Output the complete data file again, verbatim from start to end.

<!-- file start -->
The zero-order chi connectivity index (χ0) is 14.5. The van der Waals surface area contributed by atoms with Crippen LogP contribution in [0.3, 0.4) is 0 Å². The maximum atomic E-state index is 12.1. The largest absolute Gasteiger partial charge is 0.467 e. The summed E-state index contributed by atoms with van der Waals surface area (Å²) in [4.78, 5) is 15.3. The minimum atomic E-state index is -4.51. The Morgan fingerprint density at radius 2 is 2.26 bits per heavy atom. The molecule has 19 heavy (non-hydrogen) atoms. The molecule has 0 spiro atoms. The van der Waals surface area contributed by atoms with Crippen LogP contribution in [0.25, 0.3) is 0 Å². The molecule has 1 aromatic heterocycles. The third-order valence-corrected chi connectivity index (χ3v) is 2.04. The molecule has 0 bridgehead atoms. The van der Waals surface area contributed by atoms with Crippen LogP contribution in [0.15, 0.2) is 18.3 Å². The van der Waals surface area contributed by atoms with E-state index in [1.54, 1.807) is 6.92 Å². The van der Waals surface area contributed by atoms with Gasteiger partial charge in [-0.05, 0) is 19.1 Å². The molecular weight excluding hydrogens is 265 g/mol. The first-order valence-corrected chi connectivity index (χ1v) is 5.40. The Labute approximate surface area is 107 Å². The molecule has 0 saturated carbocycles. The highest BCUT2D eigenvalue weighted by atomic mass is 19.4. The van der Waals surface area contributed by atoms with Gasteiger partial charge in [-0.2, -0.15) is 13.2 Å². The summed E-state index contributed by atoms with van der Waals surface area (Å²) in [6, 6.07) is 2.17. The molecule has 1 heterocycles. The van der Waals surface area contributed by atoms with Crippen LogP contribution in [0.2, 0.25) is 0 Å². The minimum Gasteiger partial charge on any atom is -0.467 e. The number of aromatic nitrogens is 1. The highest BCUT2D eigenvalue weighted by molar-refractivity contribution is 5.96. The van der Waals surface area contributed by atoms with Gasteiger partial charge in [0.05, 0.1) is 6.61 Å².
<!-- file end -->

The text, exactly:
The zero-order chi connectivity index (χ0) is 14.5. The van der Waals surface area contributed by atoms with Crippen LogP contribution in [0.3, 0.4) is 0 Å². The maximum atomic E-state index is 12.1. The largest absolute Gasteiger partial charge is 0.467 e. The summed E-state index contributed by atoms with van der Waals surface area (Å²) in [4.78, 5) is 15.3. The minimum atomic E-state index is -4.51. The Morgan fingerprint density at radius 2 is 2.26 bits per heavy atom. The molecule has 19 heavy (non-hydrogen) atoms. The molecule has 0 spiro atoms. The van der Waals surface area contributed by atoms with Crippen LogP contribution in [0.25, 0.3) is 0 Å². The molecule has 1 aromatic heterocycles. The third-order valence-corrected chi connectivity index (χ3v) is 2.04. The molecule has 0 bridgehead atoms. The van der Waals surface area contributed by atoms with Crippen LogP contribution in [0.15, 0.2) is 18.3 Å². The van der Waals surface area contributed by atoms with E-state index in [1.54, 1.807) is 6.92 Å². The van der Waals surface area contributed by atoms with Gasteiger partial charge in [-0.05, 0) is 19.1 Å². The molecular weight excluding hydrogens is 265 g/mol. The first-order valence-corrected chi connectivity index (χ1v) is 5.40. The Labute approximate surface area is 107 Å². The molecule has 0 saturated carbocycles. The highest BCUT2D eigenvalue weighted by atomic mass is 19.4. The van der Waals surface area contributed by atoms with Gasteiger partial charge in [-0.2, -0.15) is 13.2 Å². The summed E-state index contributed by atoms with van der Waals surface area (Å²) in [6, 6.07) is 2.17. The molecule has 1 heterocycles. The van der Waals surface area contributed by atoms with Crippen LogP contribution in [0.2, 0.25) is 0 Å². The minimum Gasteiger partial charge on any atom is -0.467 e. The number of aromatic nitrogens is 1. The highest BCUT2D eigenvalue weighted by molar-refractivity contribution is 5.96. The van der Waals surface area contributed by atoms with Gasteiger partial charge in [0.05, 0.1) is 6.61 Å².